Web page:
After about five minutes, one of the inmates stood and announced, as a guard entered the space, that there had been a recall because of the stabbing. All inmates had to return to their cells. We were a bit stunned. One of the visitors who sits regularly with the group said this had never happened before.

Several men came up to greet me. A forty-something African-American man thanked me for coming and shook my hand. He said he was sorry we couldn’t have our usual two-hour meeting and they were sad to miss hearing my Dharma talk. A tall, twenty- something Caucasian man also thanked me for coming and said they would have liked to share more with me. I shook hands with an elderly Caucasian man who started this sitting group over ten years ago, before anyone from the outside joined the group.

All of them had a clear, bright expression in their eyes. I was moved by their dignity and the discipline in the group. There was a kindness, friendliness, and openness that helped me feel immediately connected. It was also clear from the graceful way they accepted the unexpected interruption of our gathering that they had lots of practice with letting go.

I offered Thay’s book, Planting Seeds: Practicing Mindfulness with Children, to Seidosan as a gift for the whole group. One of the inmates thanked me for it and said they would enjoy reading it.

After leaving, in the warm 7:00 p.m. sun, the five visitors, Jun, and I informally introduced ourselves as we walked back through the two gates and signed out. I reflected in our small group how good it was that we were meditating and cultivating peace around the time of the stabbing. Our energy was helping to balance out the violence and anxiety in another part of the prison.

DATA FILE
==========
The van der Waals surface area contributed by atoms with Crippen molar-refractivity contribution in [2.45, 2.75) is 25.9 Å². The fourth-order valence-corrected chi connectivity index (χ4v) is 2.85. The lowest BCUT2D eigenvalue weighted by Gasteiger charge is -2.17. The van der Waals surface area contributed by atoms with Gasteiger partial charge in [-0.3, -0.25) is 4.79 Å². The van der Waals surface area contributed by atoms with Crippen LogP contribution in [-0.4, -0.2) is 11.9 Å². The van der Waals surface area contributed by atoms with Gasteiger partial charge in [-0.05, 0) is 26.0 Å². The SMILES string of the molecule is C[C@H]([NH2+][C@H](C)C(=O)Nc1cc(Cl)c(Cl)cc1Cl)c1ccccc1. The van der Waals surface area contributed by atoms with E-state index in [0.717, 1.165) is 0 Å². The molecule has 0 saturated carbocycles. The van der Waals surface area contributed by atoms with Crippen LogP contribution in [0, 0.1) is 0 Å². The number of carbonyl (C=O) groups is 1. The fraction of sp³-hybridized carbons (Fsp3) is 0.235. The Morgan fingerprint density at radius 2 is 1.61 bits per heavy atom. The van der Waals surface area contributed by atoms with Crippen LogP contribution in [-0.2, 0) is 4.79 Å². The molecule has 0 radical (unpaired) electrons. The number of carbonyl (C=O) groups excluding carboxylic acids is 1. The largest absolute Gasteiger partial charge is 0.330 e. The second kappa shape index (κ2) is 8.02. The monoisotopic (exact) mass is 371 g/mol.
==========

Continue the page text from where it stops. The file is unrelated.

The Group of Hope

I shared with the other visitors that if we had been able to spend the evening together as planned, I was going to tell the men the story of the Group of Hope, a humanitarian group in Brandvlei, a maximum security prison near Cape Town, South Africa. Visiting them in 2008 was one of the most profound and memorable experiences of my two weeks in southern Africa.

The Group of Hope began in 2002 with the intention to raise awareness about HIV in prison, to help reduce discrimination toward prisoners with HIV. The men wanted to do something for prisoners dying with AIDS, and so they began a garden and grew vegetables for them, visited them in the prison hospital, and sent cards home for them.

The inmates’ care and desire to educate others about the realities of HIV soon led them to sponsor twenty-six HIV-positive orphans, who came to the prison to visit with the men once a month, bringing them lots of love and joy. The Group of Hope threw birthday parties for them, grew vegetables for them, and made them clothes (they raised enough money to buy several sewing machines for this purpose).